The Futility of Seeking Life Balance and Having It All


Life balance or work/life balance is a notion that continues to create more pain than joy (at least for some of us). Combine it with one of the biggest fantasies of our time: we can have it all, and we create a bottomless pit of struggle. I sum it up in this simple formula.

Life balance + having it all = mounting stress + constant unhappiness

What happens when we seek life balance based on the assumption that we can have it all?

We think we can manipulate reality to not only have our cake and it eat, but also to:

  • Not gain any weight when we eat the cake,
  • Not overload on sugar,
  • Share slices of our cake with loved ones and the entire world, and while we’re at it,
  • Leave enough room to enjoy slices of other people’s cakes.

Cake is anything we deem sweet enough to desire and pursue.

Think about it for a moment. We do this every single day when we add more stuff to experience, do, or work at, while we strive for balance.

Below are a few thoughts about the illusion of a balanced life of having it all.

Moderation vs. balance

Moderation is something we can do—for ourselves. We can intentionally eat a slice of cake to satiate our appetite without overdoing it.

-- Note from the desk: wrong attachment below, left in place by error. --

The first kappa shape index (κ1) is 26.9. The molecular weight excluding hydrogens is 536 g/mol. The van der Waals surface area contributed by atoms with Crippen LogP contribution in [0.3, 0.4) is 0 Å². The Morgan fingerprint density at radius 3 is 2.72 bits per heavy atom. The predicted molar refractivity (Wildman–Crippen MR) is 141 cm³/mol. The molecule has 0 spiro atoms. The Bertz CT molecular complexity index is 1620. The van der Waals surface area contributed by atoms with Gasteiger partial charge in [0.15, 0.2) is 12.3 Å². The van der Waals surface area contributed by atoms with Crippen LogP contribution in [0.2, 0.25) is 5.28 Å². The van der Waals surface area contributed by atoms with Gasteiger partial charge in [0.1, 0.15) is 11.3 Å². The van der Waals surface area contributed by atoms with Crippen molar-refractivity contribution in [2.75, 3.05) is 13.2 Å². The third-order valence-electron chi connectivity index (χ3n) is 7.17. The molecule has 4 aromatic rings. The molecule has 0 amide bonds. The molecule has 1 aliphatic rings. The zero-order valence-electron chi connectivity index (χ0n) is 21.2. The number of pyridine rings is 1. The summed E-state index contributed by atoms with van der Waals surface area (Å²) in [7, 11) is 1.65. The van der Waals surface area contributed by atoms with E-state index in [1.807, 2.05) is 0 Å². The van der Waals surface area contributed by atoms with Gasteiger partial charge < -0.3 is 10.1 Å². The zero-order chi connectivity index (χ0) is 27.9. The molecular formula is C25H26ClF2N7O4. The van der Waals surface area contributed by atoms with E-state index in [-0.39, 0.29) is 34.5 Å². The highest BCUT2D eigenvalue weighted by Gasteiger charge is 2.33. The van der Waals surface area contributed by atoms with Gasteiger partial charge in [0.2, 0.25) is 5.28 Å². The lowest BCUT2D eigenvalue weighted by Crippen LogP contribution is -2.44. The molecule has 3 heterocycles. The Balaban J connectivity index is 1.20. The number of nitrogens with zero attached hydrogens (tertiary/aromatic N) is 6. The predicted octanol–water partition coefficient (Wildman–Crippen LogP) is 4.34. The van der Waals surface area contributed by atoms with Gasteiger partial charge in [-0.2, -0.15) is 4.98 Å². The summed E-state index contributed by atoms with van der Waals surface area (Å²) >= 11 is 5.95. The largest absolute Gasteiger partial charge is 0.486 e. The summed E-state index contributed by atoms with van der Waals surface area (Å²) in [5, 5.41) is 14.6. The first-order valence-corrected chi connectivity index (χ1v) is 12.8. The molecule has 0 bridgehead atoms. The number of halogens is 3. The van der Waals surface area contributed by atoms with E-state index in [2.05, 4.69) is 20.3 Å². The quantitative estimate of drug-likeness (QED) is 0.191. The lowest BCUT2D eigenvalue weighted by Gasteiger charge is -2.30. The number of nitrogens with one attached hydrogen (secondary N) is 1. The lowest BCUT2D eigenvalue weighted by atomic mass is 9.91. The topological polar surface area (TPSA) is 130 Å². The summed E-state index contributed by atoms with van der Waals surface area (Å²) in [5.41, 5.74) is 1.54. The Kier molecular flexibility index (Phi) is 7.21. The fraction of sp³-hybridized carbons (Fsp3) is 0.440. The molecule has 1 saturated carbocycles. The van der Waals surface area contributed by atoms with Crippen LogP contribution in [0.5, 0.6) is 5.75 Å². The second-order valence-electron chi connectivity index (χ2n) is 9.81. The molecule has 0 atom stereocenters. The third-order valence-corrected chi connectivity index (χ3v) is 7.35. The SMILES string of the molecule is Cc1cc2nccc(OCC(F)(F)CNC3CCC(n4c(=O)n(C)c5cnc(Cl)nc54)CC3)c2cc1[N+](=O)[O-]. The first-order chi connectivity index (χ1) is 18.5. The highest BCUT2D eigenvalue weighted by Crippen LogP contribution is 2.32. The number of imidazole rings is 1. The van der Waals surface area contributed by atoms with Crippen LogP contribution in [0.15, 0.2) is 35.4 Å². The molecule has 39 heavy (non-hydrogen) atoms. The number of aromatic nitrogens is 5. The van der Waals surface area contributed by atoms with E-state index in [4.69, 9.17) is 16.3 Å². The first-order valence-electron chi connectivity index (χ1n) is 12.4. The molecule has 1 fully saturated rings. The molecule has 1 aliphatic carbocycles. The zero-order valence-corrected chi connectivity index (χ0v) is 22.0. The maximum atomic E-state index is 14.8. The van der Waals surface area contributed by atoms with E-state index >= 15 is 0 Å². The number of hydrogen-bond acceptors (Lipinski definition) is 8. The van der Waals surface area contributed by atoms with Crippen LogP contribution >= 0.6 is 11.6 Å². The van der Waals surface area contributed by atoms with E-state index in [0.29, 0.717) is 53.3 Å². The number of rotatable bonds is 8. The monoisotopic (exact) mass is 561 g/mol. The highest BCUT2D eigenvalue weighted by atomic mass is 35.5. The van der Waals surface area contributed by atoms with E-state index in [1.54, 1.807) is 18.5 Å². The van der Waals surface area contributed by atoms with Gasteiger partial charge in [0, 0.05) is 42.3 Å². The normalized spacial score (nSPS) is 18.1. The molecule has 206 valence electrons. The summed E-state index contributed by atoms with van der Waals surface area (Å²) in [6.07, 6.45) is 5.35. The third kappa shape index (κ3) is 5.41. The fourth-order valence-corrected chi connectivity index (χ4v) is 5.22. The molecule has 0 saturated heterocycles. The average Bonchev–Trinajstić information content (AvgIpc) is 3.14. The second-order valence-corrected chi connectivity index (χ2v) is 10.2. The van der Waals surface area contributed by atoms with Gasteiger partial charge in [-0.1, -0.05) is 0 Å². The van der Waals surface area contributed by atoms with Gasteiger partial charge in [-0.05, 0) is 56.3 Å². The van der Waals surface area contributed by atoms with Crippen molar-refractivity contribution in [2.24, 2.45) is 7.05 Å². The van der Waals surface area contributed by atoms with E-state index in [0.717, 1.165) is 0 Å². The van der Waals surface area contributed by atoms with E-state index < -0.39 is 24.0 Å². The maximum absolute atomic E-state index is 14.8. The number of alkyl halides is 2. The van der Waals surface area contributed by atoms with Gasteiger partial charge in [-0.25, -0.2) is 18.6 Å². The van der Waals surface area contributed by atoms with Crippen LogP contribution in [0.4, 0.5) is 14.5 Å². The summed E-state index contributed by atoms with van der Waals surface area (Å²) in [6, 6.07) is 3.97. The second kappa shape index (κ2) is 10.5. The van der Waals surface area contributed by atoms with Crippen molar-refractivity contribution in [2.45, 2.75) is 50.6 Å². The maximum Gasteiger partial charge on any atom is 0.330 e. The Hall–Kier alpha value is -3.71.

Moderation by its nature is single-minded. We moderate one thing at a time. There is no need to balance anything.

When we want to balance things, we’re dealing with so many cakes—different sizes, flavors and textures. We’re trying to get equal bites from each, and, at the same time, savor the flavor of all.

Usually one sweet taste will overpower the others—whether we like it or not. So, balancing too many sweet flavors is a complete waste of time and energy (and a waste of good cake for that matter).

Today I invite you to forget about balancing all the sweet cakes of your life—career and success, relationships, community, health and wellbeing, service and contribution, or anything else you can add to the list.

Trying to fit everything you desire on your calendar or schedule will only result in one thing: stress.

All vs. choice

The idea that we can have all of our cakes at the same time is unrealistic.

To fully enjoy the taste of one sweet desire, we need to give it our time and attention.

We can’t truly savor all the flavors at the same time. We need to pause and cleanse our palate. And we need to make room on our plate for a different slice of cake.

We can try eating cake of all the flavors we want by expanding our focus, but that comes with a price—diluting our attention, and not completely indulging in one taste.